by Lindsay Zilly (originally posted on TeachBoost Blog December 10, 2019)
How can you bring friendly competition to your organization that supports professional learning, you ask? Lindsay Zilly, Director of Professional Learning for Illinois Digital Educators Alliance, relays how she created an environment that promotes risk-taking through gamification as a fun alternative to standard professional development.
What we can learn from Julia Child
I never would've imagined that my gamification origin story would include cooking game shows and Julia Child. But that's the thing about inspiration: you just never know when it will strike. Follow me down this rabbit hole and you'll see how I got there!
When Julia Child first started out as a professional cook, she took risks and challenged norms. It was in the imperfections of her lessons that the most learning occurred. This style of playful learning broke down barriers and allowed other chefs to innovate in ways that revolutionized the cooking industry. Shows like Chopped and Master Chef embody Julia's advice: "Learn how to cook, try new recipes, learn from your mistakes, be fearless, and above all have fun!" When I watch these kinds of shows, I see the contestants as innovators—they are handed a basket of ingredients, given a pantry of supplies, and then told to create something incredible.
Now, let's look at this philosophy as it applies to teachers and education. Isn't it the same? We are asked to be innovators in our classrooms; risk-takers who think outside the box and challenge norms. While in some schools it's a slow shift from traditional practices, in others we see educators like Zack Gilbert jumping in the deep end. I recently had the pleasure of speaking with Zack, an intermediate social studies teacher at a lab school in Normal, IL, and was in awe of the shift in his practice. I asked him how he was able to reach everyone in his classroom to which he responded, "I learn their interests. Interests are based on schema and the most common connection I find amongst my students is games."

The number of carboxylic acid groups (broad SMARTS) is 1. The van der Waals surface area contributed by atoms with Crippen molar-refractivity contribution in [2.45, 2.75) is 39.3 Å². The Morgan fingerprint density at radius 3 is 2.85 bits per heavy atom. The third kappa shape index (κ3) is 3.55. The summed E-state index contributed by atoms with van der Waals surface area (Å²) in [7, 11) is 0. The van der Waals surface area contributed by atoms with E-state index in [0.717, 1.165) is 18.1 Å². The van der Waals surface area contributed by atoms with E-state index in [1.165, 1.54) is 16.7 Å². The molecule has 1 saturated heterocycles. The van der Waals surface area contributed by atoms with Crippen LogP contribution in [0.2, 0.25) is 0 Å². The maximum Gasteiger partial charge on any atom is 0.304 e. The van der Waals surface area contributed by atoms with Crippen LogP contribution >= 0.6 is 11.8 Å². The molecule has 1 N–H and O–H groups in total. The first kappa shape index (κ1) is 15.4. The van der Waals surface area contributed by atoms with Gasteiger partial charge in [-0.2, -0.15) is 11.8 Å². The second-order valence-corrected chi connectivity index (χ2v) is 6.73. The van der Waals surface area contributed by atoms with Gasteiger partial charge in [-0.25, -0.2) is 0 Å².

Armed with these ideas of playful learning from Julia Child, Zack Gilbert, and reality TV, I set out to apply them to my craft. Teachers respond well to personalized PD sessions that are authentic and relevant, so it made sense to create bite-sized opportunities for educators to learn at their own pace. Learning about something of interest to them made the experience more engaging and memorable. Gamification games made learning more fun and added an element of competition that encouraged all teachers to find a way to participate at a level they felt comfortable with.
Gamification for goals
The "Gamification for Goals" method creates opportunities for teachers to self-select a skill they'd like to develop. For example, teachers might choose to develop a deeper understanding of Apple or Google tools. As they proceed through their learning, they advance through four different levels, not necessarily starting at level one—just like a game they would play. Once they get to level four, they are asked to do something with their newly developed skills in order to earn a badge.
The goal of the badges was to make something for everyone and they were created based on teacher feedback and ongoing educational trends. Our badges are set up for ISTE standards, Twitter, cultivating a growth mindset, and many more. As the teacher levels up, they accumulate badges or stickers to put on their device. This not only encourages other teachers to see and inquire about the gamification goal process, but it also creates teacher leaders that educators can turn to for assistance.
Putting teachers at the center
The idea never would have taken root if teachers weren't at the center of it. Some of the badges were designed by teachers, but all were created from feedback received from everyone. The result: teachers' computers were filling up with stickers! Teachers were sharing new learning experiences with each other, going into one another's classroom to observe their learning in action, and teachers who normally felt nervous to take risks were sharing out at staff meetings. The gamification goals process was a success and it was so successful because it was designed with teachers in mind.
Soon after the development of the gamification badges, it was obvious that teachers wanted more! This led to the birth of the Will Ferrell rating scale, Jimmy Fallon Brain Breaks, and even life-sized Candyland.
Adding a gaming component to professional learning or even classroom lessons doesn't need to be "one more thing." It should be the way we're learning the content, not a reward for learning it. If you are looking to try something like this in your district my advice is simple: teachers love to learn; keep them as your focal point.
Ready to try your hand at some gamification in your classroom or next staff meeting? Candyland 2.0 is a great activity for professional development, institute days or within a classroom setting. This version can be played to introduce a new topic, review a topic already presented, a beginning of the year kickoff, PBIS incentive and much more! After creating the gameboard, customize your individual cards according to your learning goals and then reuse your gameboard time and time again! Thanks to Lindsay Zilly, Kim Darche and Christine Borst for sharing this with all our members!